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Nobili V.,Unit of Hepato Metabolic Diseases | Vajro P.,University of Salerno | Dezsofi A.,Semmelweis University | Fischler B.,Karolinska University Hospital | And 8 more authors.
Journal of Pediatric Gastroenterology and Nutrition | Year: 2015

Morbid obesity is strongly associated with nonalcoholic fatty liver disease (NAFLD), which is one of the most common causes of chronic liver disease worldwide. The present best treatment for NAFLD and nonalcoholic steatohepatitis (NASH) is weight reduction through lifestyle modification. Because of frustrating inefficiency of such a therapeutic approach, bariatric surgery is increasingly performed in adolescents as an alternative option for weight reduction. Standards of care and consensus for indications are, however, scarce. We explore the indications and limitations of bariatric surgery in children with severe obesity with and without NASH and aim to provide guidance for the exceptional indications for adolescents with extreme obesity with major comorbidity that may benefit from these controversial interventions. Present evidence suggests that bariatric surgery can decrease the grade of steatosis, hepatic inflammation, and fibrosis in NASH. Uncomplicated NAFLD is not an indication for bariatric surgery. Roux-en-Y gastric bypass is considered a safe and effective option for adolescents with extreme obesity, as long as an appropriate long-term follow-up is provided. Laparoscopic adjustable gastric banding has not been approved by the Food and Drug Administration for use in adolescents and therefore should be considered investigational. Finally, sleeve gastrectomy and other types of weight loss surgery that have grown increasingly common in adults, still need to be considered investigational. Temporary devices may be increasingly being used in pediatrics; however, future studies, including a long-term risk analysis of patients who undergo surgery, are much needed to clarify the exact indications for bariatric surgery in adolescents. © Copyright 2015 by ESPGHAN and NASPGHAN. Unauthorized reproduction of this article is prohibited.

Nobili V.,Unit of Hepato Metabolic Diseases | Liccardo D.,Unit of Hepato Metabolic Diseases | Bedogni G.,Clinical Epidemiology Unit | Salvatori G.,Neonatal Intensive Care Unit | And 3 more authors.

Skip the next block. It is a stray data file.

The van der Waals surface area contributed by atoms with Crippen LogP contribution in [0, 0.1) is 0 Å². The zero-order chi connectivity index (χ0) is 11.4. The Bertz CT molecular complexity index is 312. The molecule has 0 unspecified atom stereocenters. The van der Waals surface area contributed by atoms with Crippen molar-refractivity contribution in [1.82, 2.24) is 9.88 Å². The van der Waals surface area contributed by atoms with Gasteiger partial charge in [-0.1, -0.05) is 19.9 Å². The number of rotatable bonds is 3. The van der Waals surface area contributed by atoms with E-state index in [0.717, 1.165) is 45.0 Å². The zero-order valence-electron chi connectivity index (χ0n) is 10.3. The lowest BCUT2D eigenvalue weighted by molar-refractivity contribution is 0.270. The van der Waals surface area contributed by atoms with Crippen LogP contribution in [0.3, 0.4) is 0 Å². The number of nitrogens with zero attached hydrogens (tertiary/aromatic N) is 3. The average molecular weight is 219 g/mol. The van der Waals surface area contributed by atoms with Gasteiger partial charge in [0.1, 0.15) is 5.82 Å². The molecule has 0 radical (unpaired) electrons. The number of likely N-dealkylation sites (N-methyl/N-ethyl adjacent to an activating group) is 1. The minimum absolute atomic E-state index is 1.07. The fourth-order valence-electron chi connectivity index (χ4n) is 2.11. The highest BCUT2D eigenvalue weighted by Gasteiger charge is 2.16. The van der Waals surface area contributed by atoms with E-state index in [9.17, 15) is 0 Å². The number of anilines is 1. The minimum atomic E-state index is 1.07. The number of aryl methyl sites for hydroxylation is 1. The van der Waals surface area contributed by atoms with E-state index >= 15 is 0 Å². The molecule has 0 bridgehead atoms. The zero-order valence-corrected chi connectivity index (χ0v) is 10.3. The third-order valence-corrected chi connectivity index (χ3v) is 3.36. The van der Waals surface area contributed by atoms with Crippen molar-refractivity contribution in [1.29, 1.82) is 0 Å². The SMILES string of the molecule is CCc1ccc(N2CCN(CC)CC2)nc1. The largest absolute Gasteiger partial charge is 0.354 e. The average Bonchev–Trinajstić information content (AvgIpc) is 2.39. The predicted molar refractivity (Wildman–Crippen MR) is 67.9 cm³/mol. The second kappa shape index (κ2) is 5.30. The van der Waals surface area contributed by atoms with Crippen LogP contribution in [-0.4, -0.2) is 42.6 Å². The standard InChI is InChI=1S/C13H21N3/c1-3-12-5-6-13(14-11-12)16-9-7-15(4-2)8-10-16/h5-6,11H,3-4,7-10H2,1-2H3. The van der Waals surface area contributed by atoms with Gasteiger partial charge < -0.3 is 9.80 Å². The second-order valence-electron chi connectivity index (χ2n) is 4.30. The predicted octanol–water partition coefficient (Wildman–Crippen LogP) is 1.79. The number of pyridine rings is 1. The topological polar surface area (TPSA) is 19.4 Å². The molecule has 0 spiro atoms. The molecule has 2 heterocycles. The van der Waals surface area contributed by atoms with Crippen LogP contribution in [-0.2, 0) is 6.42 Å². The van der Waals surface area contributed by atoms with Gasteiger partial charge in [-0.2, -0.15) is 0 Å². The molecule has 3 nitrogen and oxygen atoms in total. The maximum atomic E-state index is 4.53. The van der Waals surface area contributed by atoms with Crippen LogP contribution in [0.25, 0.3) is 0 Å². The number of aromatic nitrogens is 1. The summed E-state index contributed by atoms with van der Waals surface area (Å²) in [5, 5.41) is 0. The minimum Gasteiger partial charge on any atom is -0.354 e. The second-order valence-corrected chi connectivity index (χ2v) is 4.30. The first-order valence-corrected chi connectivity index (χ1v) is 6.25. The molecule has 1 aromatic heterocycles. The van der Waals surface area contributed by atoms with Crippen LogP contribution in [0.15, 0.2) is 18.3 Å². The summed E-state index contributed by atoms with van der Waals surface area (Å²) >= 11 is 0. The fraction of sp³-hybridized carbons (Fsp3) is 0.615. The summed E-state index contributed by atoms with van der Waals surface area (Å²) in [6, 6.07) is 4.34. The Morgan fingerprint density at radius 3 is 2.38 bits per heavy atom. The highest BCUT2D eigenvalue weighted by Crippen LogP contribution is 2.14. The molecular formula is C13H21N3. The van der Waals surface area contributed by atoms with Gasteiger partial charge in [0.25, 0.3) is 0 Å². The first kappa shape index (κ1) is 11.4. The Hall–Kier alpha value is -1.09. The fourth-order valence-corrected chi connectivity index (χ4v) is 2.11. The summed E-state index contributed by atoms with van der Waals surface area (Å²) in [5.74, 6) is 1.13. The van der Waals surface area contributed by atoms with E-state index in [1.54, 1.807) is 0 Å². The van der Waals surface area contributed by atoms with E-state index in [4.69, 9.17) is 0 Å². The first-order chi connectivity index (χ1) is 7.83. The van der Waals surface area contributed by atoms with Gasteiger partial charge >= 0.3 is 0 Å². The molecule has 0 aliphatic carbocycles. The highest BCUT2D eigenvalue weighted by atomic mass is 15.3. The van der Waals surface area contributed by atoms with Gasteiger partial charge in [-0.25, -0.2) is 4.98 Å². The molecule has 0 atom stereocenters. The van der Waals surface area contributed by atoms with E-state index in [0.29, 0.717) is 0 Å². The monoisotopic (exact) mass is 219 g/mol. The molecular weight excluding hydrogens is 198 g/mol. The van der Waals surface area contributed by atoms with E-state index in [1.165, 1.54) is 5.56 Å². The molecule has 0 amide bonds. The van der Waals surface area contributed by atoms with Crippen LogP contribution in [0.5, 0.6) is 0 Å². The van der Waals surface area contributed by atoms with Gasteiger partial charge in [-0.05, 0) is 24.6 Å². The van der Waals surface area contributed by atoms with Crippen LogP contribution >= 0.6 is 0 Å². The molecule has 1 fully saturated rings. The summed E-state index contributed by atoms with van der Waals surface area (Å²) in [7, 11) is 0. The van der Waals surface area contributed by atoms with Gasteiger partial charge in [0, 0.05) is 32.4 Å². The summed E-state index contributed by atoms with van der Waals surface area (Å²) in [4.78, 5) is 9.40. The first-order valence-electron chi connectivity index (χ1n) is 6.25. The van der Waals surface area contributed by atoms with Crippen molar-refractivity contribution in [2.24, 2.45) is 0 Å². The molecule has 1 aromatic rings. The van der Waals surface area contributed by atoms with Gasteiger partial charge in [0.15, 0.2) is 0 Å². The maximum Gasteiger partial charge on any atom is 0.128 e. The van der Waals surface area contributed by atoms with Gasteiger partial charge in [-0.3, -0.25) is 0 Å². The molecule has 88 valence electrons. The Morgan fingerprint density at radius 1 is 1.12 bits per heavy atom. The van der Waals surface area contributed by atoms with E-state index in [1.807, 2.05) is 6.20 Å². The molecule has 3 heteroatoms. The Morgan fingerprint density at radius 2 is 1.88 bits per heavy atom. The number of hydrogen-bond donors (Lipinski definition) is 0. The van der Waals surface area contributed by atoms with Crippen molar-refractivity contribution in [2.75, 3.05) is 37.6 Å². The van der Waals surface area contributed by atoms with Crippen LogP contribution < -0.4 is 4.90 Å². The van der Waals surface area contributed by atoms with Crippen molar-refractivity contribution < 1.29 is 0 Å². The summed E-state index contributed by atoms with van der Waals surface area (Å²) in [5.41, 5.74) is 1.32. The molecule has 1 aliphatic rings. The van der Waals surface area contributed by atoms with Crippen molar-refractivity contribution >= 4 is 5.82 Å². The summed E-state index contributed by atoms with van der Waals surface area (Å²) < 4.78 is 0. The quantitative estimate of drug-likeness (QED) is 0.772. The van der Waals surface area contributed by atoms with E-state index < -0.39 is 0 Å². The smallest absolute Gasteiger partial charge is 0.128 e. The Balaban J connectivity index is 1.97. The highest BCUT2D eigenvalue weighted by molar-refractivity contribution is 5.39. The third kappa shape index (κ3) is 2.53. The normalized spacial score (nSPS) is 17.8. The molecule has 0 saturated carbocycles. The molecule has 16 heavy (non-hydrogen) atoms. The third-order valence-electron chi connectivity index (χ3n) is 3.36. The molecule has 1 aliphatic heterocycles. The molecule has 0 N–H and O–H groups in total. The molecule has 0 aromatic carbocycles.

Genes and Nutrition | Year: 2014

Evidence relating dietary patterns to obesity and related disorders such as non-alcoholic fatty liver disease (NAFLD) is limited in pediatric age. Aim of this study was to analyze the association between dietary patterns, obesity and development of severe steatosis and the metabolic syndrome in a series of children and adolescents referred for suspected NAFLD, and the interaction with the rs738409 I148M PNPLA3 polymorphism. Two hundred patients (112 females) had completed a food frequency and demographic questionnaire. Nearly 58% were obese, and 32% were overweight. Mild, moderate, and severe fatty liver was present in 60 (30%), 87 (44%), and 51 (26%) participants, respectively. A great proportion of overweight/ obese children and adolescents reported a correct dietary pattern. At multivariate ordinal regression analysis considering demographic, anthropometric, genetic, and behavioral determinants, the major determinant of steatosis severity was PNPLA3 I148M genotype (p < 0.0001), followed by older age (p = 0.017), higher waist circumference (p = 0.016), and less time spent practising physical exercise (p = 0.034). Furthermore, there was a significant interaction between PNPLA3 I148M and intake of sweetened beverages (p = 0.033) and of vegetables (p = 0.038). In conclusion, although dietary pattern was reportedly correct in at-risk overweight adolescents with NAFLD, we report a novel interaction between PNPLA3 I148M and dietary components with the severity of steatosis. © Springer-Verlag 2014.

Schiaffini R.,Unit of Endocrinology and Diabetes | Liccardo D.,Unit of Hepato Metabolic Diseases | Alisi A.,Unit of Hepato Metabolic Diseases | Benevento D.,Unit of Endocrinology and Diabetes | And 5 more authors.
Hormone Research in Paediatrics | Year: 2016

Background: Glucose derangement has been reported to increase oxidative stress, one of the most important factors underlying the progression of hepatic fibrosis in adults with nonalcoholic fatty liver disease (NAFLD). To date, careful evaluation of the glucose profile in pediatric NAFLD has not been performed. Methods: A total of 30 severely obese children (15 males; mean age 12.87 ± 2.19 years) with biopsy-proven NAFLD were enrolled in this study from September to December 2013. All patients underwent anthropometric and laboratory evaluation, including the oral glucose tolerance test (OGTT) and continuous glucose monitoring (CGM). Results: Our study reveals some differences between OGTT and CGM in detecting NAFLD children with impaired fasting glucose (IFG) and impaired glucose tolerance (IGT). OGTT showed 2 (6.67%) patients with IFG and 1 (3.34%) with IGT, while CGM showed 5 (16.67%) patients with IFG and 6 (20%) with IGT. The daily blood glucose profile positively correlated with the baseline blood glucose (r = 0.39, p = 0.04) and the homeostatic model assessment (r = 0.56, p = 0.05). A positive correlation between hyperglycemia and liver fibrosis was found (r = 0.65, p < 0.05). Mean glucose values (F3-F4 group: 163.2 ± 35.92 mg/dl vs. F1 group: 136.58 ± 46.83 mg/dl and F2 group: 154.12 ± 22.51 mg/dl) and the difference between the minimum and maximum blood glucose levels (F3-F4 group: 110.21 ± 25.26 mg/dl vs. F1 group: 91.67 ± 15.97 mg/dl and F2 group: 92 ± 15.48 mg/dl) were significantly (p < 0.05) higher in the F3-F4 group compared to the F1 and F2 groups. Conclusion: Glucose profile derangement as detected by CGM is associated with the severity of hepatic fibrosis in children with NAFLD. © 2015 S. Karger AG, Basel.

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